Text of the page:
When it comes to raising money, the second quarter of each year is where the rubber meets the road for capital-hungry private biotechs needing a boost from venture backers. If 2012’s Q2 is any indication, the sector is in for a very rough ride this year.
Biotechs focusing on human drug development raised just $628m in venture funding in the second quarter, down a staggering $898m from 2011, auguring poorly for the year as a whole as the middle six months of the year are typically the most active (see tables). It is confirmation of a drought brought on in part by a lack of investment in venture firms themselves, not to mention the fear of risk as macroeconomic factors dominate finance.
“It’s a very selective market,” Sander Slootweg, managing partner with Netherlands-based venture fund Forbion Capital Partners, told EP Vantage in a recent interview. “Sometimes it’s that one VC likes one deal, but there’s no ability to build syndicates. Only the best companies are getting funding.”
|Quarterly VC investments|
|Financing Date||Investment ($m)||Financing Count|
With software developers swallowing nearly a third of all US venture capital dollars in the second quarter, according to a National Venture Capital Association and PriceWaterhouseCoopers analysis, biotechs are left to battle for the crumbs. A stark indicator of the outlook for venture capital is the fact that venture capital funding in the second quarter could not even match that of the first quarter, which is usually one of the slower periods.
Among those private companies working in human drug development, the first half saw $1.4bn in venture capital funding overall. Without a significant pickup in activity, that run rate will put it well below the $3.8bn in 2011, which itself was the slowest year in the past five (Slow Q1 for VC funding points to another challenging year ahead, May 3, 2012).
The first half numbers do provide a glimmer of hope. The number of financings does not seem to have fallen as sharply as the amount of capital raised, at 132 this year through June 30 compared with 158 at the same point in 2011 (Vantage Point – VC funding slump in first half points to tougher times ahead, August 17, 2011).
|Annual VC investments|
|Financing Date||Investment ($bn)||Financing Count|
However, that is a sign that companies can expect to raise less money than in past years, which will probably be cold comfort for early-stage companies looking at expensive phase II trials to prove proof of concept for partnering. It is probably a sign that big pharma may be able to extract better terms from such companies in licensing talks if fewer venture capital dollars are available and what is available comes in smaller chunks.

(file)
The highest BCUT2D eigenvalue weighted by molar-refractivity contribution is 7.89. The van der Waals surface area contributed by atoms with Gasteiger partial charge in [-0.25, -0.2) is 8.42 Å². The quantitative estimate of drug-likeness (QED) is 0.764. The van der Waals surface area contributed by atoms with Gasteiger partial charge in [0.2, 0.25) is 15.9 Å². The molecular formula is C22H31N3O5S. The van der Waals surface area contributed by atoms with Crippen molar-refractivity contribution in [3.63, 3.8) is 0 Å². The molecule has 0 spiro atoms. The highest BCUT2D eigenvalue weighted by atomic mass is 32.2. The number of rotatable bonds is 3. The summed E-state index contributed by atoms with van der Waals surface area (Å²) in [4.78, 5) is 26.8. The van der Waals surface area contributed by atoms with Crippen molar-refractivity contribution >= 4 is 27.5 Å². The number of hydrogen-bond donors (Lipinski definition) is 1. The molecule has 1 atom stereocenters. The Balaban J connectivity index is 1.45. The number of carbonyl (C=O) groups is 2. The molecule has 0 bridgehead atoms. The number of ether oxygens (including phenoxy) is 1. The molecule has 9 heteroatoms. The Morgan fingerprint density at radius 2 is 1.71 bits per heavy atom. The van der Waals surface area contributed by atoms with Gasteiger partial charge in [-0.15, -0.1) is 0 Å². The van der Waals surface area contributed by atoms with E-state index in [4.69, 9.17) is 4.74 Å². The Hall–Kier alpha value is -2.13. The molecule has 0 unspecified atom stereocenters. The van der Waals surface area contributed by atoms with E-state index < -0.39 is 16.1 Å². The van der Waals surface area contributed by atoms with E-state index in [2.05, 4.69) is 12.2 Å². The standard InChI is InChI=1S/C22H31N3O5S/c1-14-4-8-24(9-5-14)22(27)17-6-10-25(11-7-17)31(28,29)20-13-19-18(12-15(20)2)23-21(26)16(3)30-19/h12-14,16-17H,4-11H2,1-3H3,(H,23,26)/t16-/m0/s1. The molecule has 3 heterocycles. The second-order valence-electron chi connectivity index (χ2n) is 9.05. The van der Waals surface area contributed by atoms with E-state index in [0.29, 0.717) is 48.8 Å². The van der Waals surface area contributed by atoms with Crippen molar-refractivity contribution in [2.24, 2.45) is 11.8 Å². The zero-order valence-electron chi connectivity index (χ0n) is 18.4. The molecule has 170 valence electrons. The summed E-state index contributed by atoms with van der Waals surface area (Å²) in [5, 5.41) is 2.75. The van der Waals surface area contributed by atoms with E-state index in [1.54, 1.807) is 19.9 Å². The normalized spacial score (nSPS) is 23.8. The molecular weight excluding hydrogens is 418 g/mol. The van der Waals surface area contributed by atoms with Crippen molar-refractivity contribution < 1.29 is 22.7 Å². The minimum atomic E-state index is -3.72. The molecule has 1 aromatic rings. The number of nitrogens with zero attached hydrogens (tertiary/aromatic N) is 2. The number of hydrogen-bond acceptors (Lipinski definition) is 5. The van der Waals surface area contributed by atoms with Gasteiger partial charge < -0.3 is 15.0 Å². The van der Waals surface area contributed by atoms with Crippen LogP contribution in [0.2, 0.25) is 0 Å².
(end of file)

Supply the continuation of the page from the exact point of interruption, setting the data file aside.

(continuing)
Furthermore, the biggest fundraisings have already consumed a significant share of VC dollars. When second tranches for Circassia and Symphogen are added into the $206m raised in the top five funding rounds in the first half of 2012, more than one-fifth of the venture capital cash was spoken for.
Thus combined with the pickup in the number of funding rounds, a shrinking capital base and a few players scoring big jackpots, individual fundraisings are on the decline on average.
|Biggest Rounds of 2012 to date|
|Company||Financing Round||Investment ($m)|
|Aragon Pharmaceuticals||Series C||42.0|
|Alder Biopharmaceuticals||Series D||38.0|
Where it is spent
In keeping with past trends, the biggest share of VC money in the first half of 2012 was spent in series B rounds, reflective of the need for private biotechs to achieve proof of concept in phase II trials before being able to partner a drug or sell shares on the public exchanges.
Variations from past trends can be seen in A, C and D rounds, with the former two below five year trends in terms of percentage of money raised and the latter above. It is probably too early in 2012 to draw any conclusions from that trend, and given the drastic increase in the share of fundraisings that do not disclose a specific round it could be reflective of a turn away from the traditional “escalator model” of VD fundraising.
Times have been tough for biotechs in need of a booster shot of cash to get them closer to exit or partnership, and the venture capital totals from the second quarter are more confirmation of this fundraising famine. Anybody seeking good omens will need to look hard; but, though the signs are not good, a strong finish in 2012 could provide some optimism that current trends can be reversed.
|Venture Capital investment rounds|
|Total Investment ($m)||Total Finance Deals||% Investment per Financing Round|
|Financing Round||H1 2012||2011||2010||2009||2008||2007||H1 2012||2011||2010||2009||2008||2007||H1 2012||2011||2010||2009||2008||2007||5yr average (07-11)|
All data sourced to EvaluatePharma
To contact the writer of this story email Jonathan Gardner in London at email@example.com